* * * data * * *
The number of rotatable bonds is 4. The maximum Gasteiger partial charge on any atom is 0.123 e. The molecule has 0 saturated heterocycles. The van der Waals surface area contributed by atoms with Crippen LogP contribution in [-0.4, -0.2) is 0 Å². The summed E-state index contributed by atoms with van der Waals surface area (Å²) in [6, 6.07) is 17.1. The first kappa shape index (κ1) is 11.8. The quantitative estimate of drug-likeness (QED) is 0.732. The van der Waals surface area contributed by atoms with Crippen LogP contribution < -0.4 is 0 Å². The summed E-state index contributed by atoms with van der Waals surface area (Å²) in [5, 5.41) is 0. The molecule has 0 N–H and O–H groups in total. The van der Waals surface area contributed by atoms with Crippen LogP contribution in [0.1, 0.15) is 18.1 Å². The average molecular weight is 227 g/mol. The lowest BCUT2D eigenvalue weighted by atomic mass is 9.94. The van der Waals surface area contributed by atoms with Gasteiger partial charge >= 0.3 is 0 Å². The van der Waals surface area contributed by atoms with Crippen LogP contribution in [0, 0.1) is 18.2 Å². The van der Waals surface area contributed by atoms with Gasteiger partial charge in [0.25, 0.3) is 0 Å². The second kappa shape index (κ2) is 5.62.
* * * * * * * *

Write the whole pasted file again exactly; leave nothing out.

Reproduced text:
The number of rotatable bonds is 4. The maximum Gasteiger partial charge on any atom is 0.123 e. The molecule has 0 saturated heterocycles. The van der Waals surface area contributed by atoms with Crippen LogP contribution in [-0.4, -0.2) is 0 Å². The summed E-state index contributed by atoms with van der Waals surface area (Å²) in [6, 6.07) is 17.1. The first kappa shape index (κ1) is 11.8. The quantitative estimate of drug-likeness (QED) is 0.732. The van der Waals surface area contributed by atoms with Crippen LogP contribution < -0.4 is 0 Å². The summed E-state index contributed by atoms with van der Waals surface area (Å²) in [5, 5.41) is 0. The molecule has 0 N–H and O–H groups in total. The van der Waals surface area contributed by atoms with Crippen LogP contribution in [0.1, 0.15) is 18.1 Å². The average molecular weight is 227 g/mol. The lowest BCUT2D eigenvalue weighted by atomic mass is 9.94. The van der Waals surface area contributed by atoms with Gasteiger partial charge >= 0.3 is 0 Å². The van der Waals surface area contributed by atoms with Crippen LogP contribution in [0, 0.1) is 18.2 Å². The van der Waals surface area contributed by atoms with Gasteiger partial charge in [0.25, 0.3) is 0 Å². The second kappa shape index (κ2) is 5.62.